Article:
When properly managed, a change at the top is a pivotal moment in the life of a theological school. That said, the transition process is also fraught with danger. Frequently, the first signs of a failed presidency can be traced to the early months of the leader's tenure. It is critically important that the board be vigilant and involved during the early days of a new presidency. Beginning with the vote to accept the search committee's recommendation of a finalist candidate and continuing through to the first-year evaluation of the president's work, the board must take a proactive role in the beginning days of a new presidency.

Tending Communication
Throughout the search process, communication between candidates and the school is at its best. Yet, once the search is completed, many presidents report that news from the campus dwindled to a mere trickle and the board all but disappeared. At the other extreme are those presidents who recall being overwhelmed by too much contact from the school. It is up to board leaders to monitor communication between the campus community and the new leader, seeking a middle ground between too little and too much information.

The months between the end of the search and the beginning of a new presidency are a busy, stressful time as the appointee wraps up work in one setting while looking forward to the new assignment. Patience on the part of board and staff helps ease pressure on the president-elect. Riess Potterveld, president of Lancaster (Pennsylvania) Theological Seminary, spoke glowingly of the board's understanding that he "was fully engaged in helping to run another seminary" (Pacific School of Religion, Berkeley, California) at the time of his selection.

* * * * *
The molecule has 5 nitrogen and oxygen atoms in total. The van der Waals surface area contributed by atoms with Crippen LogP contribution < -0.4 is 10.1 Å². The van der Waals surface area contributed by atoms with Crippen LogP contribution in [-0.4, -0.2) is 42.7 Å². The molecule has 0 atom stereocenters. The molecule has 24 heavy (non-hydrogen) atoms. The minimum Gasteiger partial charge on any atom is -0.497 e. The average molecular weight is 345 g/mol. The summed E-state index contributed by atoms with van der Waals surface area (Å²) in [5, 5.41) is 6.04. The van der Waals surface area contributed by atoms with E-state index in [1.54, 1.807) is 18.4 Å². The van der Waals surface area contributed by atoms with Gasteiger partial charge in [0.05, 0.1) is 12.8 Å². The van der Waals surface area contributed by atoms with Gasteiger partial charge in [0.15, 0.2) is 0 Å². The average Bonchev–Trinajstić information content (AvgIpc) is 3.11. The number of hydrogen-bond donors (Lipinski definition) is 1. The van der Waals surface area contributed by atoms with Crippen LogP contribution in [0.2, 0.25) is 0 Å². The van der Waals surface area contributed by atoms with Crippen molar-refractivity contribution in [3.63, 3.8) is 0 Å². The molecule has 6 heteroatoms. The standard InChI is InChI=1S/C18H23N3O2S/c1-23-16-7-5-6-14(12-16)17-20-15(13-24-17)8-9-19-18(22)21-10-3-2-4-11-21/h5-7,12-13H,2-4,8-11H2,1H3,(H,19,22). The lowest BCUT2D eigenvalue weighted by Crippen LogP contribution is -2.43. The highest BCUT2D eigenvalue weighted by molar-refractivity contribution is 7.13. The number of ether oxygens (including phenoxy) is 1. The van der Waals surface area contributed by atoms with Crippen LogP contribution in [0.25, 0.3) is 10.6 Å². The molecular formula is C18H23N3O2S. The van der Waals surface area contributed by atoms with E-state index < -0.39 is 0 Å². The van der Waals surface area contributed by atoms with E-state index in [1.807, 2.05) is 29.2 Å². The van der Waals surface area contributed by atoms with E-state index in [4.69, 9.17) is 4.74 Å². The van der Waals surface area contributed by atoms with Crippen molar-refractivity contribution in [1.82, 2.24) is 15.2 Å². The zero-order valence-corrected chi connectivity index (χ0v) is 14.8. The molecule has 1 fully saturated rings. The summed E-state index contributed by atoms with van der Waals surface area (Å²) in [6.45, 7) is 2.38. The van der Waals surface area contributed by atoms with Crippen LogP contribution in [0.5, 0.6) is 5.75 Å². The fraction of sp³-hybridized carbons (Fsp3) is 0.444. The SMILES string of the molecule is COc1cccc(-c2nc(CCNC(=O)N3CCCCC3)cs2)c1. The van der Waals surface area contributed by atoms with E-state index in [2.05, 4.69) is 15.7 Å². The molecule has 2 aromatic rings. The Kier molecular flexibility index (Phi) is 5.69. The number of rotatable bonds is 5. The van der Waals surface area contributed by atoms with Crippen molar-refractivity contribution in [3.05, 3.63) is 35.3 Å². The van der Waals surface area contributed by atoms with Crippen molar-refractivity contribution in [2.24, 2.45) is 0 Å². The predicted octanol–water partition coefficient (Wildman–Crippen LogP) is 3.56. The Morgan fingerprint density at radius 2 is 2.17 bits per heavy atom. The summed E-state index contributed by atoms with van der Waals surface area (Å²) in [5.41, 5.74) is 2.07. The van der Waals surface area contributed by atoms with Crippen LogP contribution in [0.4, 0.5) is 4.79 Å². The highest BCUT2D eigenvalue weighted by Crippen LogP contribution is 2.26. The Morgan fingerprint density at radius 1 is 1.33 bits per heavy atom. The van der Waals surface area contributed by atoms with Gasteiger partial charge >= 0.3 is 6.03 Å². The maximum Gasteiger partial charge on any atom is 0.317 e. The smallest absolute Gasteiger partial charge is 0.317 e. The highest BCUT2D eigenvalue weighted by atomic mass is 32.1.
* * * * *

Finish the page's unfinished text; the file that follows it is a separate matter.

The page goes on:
Similarly, Douglas Fagerstrom, president of Grand Rapids (Michigan) Theological Seminary, described the board's "general respect for my time in transition from my role as pastor of Calvary Church and the 'space' I needed to prepare for my new role."

When the new president comes to the office from inside the institution, the board faces a different, but no less critical, challenge. Familiarity can breed -- well, familiarity. The board must model for the campus community a different relationship with the new-but-not-new leader. The trustees may also need to help "insider" presidents redefine how they relate to long-time colleagues and the board alike.

For Helmut Hefner, rector at St. John's Seminary (Camarillo, California), his switch from faculty member to seminary head was marked by an invitation to participate in the last board meeting scheduled under the former administration. And while John Erickson, a former faculty member and now dean at St. Vladimir's Orthodox Theological Seminary (Crestwood, New York), joked about needing to do little more than "reprogramming our speed-dialers," he noted the importance of being "prepared to be pleasantly surprised by the board, even when you already know them quite well."

In addition to tending communication between the new leader and the seminary community, preparing the campus community for the arrival of the new president is also the board's work. Change at the top is almost always unsettling to faculty and staff, and all the more so if the board chooses this occasion to address legacy issues that could slow the progress of the new president.

Board leaders must be alert to the mood on campus and be prepared to address employee concerns immediately. Even the most innocent actions can lead to serious misunderstandings, if the situation is allowed to simmer, and especially so during a presidential transition.

A Warm Welcome
Many presidents recall feeling lonely, frustrated and completely out of the loop during their first weeks on the job. Administrators who report to the president may be uncertain how to relate to the newcomer, and staff can feel awkward around a new CEO. If at all possible, then, a representative of the board -- preferably the board chair or the chair of the search committee -- should be on hand to welcome the new president and to assist with orientation to the school and making introductions. But that's just the beginning.